The last word in the definition is “divert.” Once again I thought my premise might be in trouble. Especially since some of the sources I used said not only divert, but added “divert attention away from that which is serious.” I thought “this is not good, because spiritual things ARE serious.” But the more I thought about it, the more I thought “no problem.” You see, at least for me, that which I perceive as being serious is more often not the spiritual stuff of life, but rather the “life stuff.” In essence I NEED to divert my attention away from that which really occupies my mind — the serious stuff to do with my work, my family, health, all of life’s problems–and instead divert my attention on being entertained, delighted, and amused by the things of God. Now that’s entertainment at its best. Entertainment that is directed toward God–be it music, dance, paintings, or drama–that is, or certainly can be, worship.

I realize that when we get down to it that it is not the words as I have defined them but rather the perception of those words. It is not the meaning of the word ‘entertainment’ as much as what that word has come to mean in our culture. Steve Pederson, the director of drama at Willow Creek says this in his book Drama Ministry:

“The problem for some who oppose the use of drama in the church is the idea that drama is merely entertainment. These people assert that the church should be about the task of saving souls, not about entertainment.
Yes, drama is entertainment, but this fact does not need to be a negative–even in church. Those who object to entertainment in the church usually have a limited definition of it. To them it connotes that which is cheap, glitzy, and worldly–the worst of Las Vegas.
But entertainment can also be truthful and enlightening. Good drama can bring out wholesome laughter or move us deeply. Entertainment for entertainment’s sake has no place in church, but entertainment that touches someone’s heart and makes that person more open is not only valid, it is desirable.”

My assessment is that the church is very much about entertainment, we just don’t call it that. The very structure of the sanctuary to the structure of a worship service, whatever your tradition, is designed to hold and focus our attention. While most pastors would reject the label, we all know that the very best preachers are purposeful entertainers. Why else do they tell such good stories and add humor to their message if not to hold our attention and amuse us?! Not for entertainment’s sake, but so we will listen and receive the message contained within the entertainment.

I want to take this one step further. I think God loves entertainment and loves to be entertained. One need only look at Creation and God’s repeated delight in what He created. Creating land and water, light and dark, plants and animals, He repeatedly looked and saw that it was good! Read Exodus 35 & 36 to see how God gifted artists, as the scripture says “by his Spirit,” to do works of art in building the tabernacle. Read the Psalms and see the enduring art of poet and song writer David–the man after God’s own heart. Look at the theatrics of the old testament prophets. I have to think that God was amused and entertained by Elijah. Can you just imagine the great theatre on Mt. Carmel when Elijah called down fire from Heaven–what great entertainment!

Drama is about telling a story. Jesus was a master of the parable (defined as a simple story told to illustrate a truth.) Isn’t that what we are doing when we do drama in worship? The Gospel–the divine drama–is referred to as the greatest story ever told. Art is about entertainment. Few artists create art merely for their own enjoyment, rather they want others to share in the creation. That is true of God–He created man to enjoy and share in His creation. It is true for me when I write a play. My first impulse is to share it with my wife. I want someone else to enjoy my creation. Sometimes she does. Art can be for our human entertainment but it can also be for God’s entertainment. When it is, I believe that is an act of worship.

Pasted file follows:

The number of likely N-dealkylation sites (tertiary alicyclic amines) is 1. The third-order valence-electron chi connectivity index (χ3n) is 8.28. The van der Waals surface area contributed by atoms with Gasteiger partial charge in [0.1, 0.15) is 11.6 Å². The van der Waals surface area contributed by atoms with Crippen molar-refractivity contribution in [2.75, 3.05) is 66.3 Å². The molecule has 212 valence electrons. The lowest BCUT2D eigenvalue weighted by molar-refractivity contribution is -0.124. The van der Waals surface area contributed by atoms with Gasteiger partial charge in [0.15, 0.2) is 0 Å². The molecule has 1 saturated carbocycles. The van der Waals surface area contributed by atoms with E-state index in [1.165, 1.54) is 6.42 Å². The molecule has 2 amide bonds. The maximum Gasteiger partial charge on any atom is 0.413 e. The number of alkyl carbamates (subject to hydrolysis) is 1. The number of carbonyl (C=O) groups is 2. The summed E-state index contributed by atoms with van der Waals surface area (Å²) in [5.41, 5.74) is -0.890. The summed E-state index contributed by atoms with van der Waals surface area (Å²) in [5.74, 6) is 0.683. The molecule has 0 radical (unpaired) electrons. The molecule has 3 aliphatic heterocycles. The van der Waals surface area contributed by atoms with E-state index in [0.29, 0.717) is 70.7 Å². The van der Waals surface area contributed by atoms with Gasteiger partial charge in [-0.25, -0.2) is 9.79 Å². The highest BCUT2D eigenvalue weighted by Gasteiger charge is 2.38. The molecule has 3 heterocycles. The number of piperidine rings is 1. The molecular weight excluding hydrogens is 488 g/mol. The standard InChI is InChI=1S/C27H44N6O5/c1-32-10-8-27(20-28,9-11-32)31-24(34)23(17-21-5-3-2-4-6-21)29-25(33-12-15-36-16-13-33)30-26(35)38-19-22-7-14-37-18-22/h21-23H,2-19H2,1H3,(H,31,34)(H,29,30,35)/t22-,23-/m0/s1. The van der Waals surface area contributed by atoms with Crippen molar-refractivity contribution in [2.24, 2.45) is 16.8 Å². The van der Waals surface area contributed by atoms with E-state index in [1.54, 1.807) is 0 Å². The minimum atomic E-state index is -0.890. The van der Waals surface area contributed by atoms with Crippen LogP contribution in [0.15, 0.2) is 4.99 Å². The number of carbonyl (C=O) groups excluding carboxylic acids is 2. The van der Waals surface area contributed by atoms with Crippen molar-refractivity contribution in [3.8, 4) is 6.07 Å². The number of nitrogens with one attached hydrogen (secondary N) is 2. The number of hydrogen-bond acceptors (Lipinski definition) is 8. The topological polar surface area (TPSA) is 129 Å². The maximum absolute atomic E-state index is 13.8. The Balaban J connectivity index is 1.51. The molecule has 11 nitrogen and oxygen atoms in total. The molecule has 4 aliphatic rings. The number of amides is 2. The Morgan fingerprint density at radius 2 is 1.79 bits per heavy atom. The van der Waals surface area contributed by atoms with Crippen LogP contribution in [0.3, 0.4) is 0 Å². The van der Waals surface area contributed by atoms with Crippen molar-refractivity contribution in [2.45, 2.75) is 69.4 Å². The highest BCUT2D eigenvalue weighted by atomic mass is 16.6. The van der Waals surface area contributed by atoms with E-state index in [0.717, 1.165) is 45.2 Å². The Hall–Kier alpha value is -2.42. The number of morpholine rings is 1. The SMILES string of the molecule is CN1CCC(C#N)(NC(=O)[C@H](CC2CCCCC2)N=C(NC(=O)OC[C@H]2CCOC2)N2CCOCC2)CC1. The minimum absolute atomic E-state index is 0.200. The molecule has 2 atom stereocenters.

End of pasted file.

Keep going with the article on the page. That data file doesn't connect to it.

Some might be wondering “Chuck, are you suggesting that our churches become theatres?” My answer is “they already are!” Again, going to definitions – theatre is derived from the Greek word theatron which means “seeing place.” Don’t we want the church to be a place where come to see about God as well as hear about him? A place that holds our attention? Not, of course, in exclusion to all the other things that take place in the church like fellowship, teaching and coffee drinking.

“Redeeming” Entertainment
So now the challenge. I want to encourage you to make your entertainment redeeming in it’s content and value. Not entertainment for entertainment’s sake but rather something that amuses and diverts our attention toward the things of God.

As a Christian artist I have always had a struggle with the old adage “art for art’s sake.” The popular notion in the world is that “art needs no defense.” “Art just is.” I am not saying that there is no room for art that is merely there for no other purpose than our enjoyment, art that “merely entertains.” In fact, I think it is possible that even God as an artist made much of creation just because it amused Him with no other purpose in mind. This could be true of the Grand Canyon and it could be true of the duckbilled platypus. It might even be true of some of us here in this room! But as a Christian artist I think we need to be purposeful in the art we create–maybe not exclusively, but at least in the majority of our time and energy. I say this because I think there is too much at stake not to be purpose driven in our art. If we as Christian artists are not driven with a grander sense of purpose, who then? Certainly there are artists on the other end of the spectrum that are purposeful in their attempts to communicate values and messages most of us would oppose. It is not a secret that that we have become an entertainment-oriented culture. We as Christian artists, we as the church, have the challenge of communicating to and reaching that culture. The church needs Christian artists today more than ever. And we need them to spend their energies creating art that will reach this culture. We need Christians at work in theatre that is both overt and subtle. We need them at work in both the church and in the broader culture calling us to the Truth of the Gospel.